Beit Midrash

  • Torah Portion and Tanach
  • Lech Lecha
To dedicate this lesson



Rabbi Stewart Weiss

Cheshvan 10 5779
Our Sedra is filled with numerous promises & pronouncements of Hashem to Avram: "Lech-Lecha, you must go" (to Israel); the Jewish nation will inherit the land (12:7), we will live on eternally (13:16 & 15:5), & Bnei Yisrael would
both descend into slavery in Egypt, but then be gloriously redeemed from there as well (15:13-16).

Yet there is a later message from Hashem to Avram that is somewhat perplexing. "And G-d said: ‘I am el Shadai, walk before Me & be perfect (17:1). The "walk before Me" clause we understand: If Noach walked with G-d, then Avraham was to be more pro-active, a leader of humanity & not a follower. But what does it mean to "be perfect?"

Rashi comes along & offers a tantalizing Medrash: "Walk before Me with the Mitzva of Brit Mila," he says, "and by doing this you will be perfect." In other words, by removing a part of his body – something other cultures, like the Greeks, would clearly consider a defect, a handicap – Avraham & his offspring would actually be adding to their holiness & rising to a level of perfection.

The message being sent here is profound: We live in a world where the goal seems to be perpetually amassing more & more things. A company is judged each year by how much its profits have grown since last year; we know the famous saying, "Whoever dies with the most toys, wins."

But while it’s certainly true that we must continually grow in spirituality & increase our connection to Hashem, there are times, says the Torah, when less is more & losing is winning. And so we actually gain each time we give away some of our hard-earned money in Tzedaka; we advance in wisdom & in the eyes of others when we say less; we increase our credibility, & certainly our humility, when we confess that we simply don’t have all the answers; & we enhance our integrity when we defer & sometimes give in - even when we know we are right! - & let the other person win the argument.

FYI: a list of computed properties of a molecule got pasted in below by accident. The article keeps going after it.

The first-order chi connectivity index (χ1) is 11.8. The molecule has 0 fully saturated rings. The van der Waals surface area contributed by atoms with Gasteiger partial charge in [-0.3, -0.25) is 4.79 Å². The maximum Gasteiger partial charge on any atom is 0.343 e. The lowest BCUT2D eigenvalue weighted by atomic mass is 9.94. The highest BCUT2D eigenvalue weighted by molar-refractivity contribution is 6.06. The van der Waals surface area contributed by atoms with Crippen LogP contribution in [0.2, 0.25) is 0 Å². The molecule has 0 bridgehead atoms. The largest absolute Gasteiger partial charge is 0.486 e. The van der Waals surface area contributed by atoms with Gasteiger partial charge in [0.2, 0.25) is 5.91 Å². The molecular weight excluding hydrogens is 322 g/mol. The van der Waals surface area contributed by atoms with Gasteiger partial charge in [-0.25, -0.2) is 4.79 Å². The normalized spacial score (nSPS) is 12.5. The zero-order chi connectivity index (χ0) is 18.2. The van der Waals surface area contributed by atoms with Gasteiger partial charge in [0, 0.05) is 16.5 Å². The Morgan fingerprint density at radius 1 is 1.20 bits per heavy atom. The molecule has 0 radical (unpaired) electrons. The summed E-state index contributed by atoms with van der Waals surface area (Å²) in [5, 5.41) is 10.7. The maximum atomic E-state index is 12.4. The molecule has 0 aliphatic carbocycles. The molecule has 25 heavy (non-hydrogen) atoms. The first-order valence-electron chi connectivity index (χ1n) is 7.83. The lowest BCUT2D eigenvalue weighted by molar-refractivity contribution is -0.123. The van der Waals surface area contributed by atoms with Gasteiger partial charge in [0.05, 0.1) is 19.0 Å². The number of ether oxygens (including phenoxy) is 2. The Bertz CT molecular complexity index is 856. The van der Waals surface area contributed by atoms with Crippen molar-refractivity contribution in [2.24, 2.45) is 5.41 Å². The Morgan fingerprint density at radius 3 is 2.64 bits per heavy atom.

I suggest this is why Hashem chose to employ one of his less-frequently used names, "El Shadai," when making this particular statement to Avram, as opposed to the more common name "YKVK," which He uses in all the other instances. By tradition, the name "El Shadai" means, "the G-d who said ‘Di – enough!" That is, when Hashem created the world, He knew when enough was enough, when to stop. He created the seas, but said to them, "Enough! Stop! Any more & you will overrun the land! And so it was with the forests & the vegetation & the animal kingdom; they could not grow ad infinitum, either. They, too, had to be "cut off" (pun intended), so that the world would be just perfect.

A beautiful message of Mila – particularly apropos now that we have begun reciting "Mashiv HaRuach u’Morid Hagashem – is that when we lower the physicality, the Gashmiut, our Ruach, our spiritual side, returns in greater intensity.
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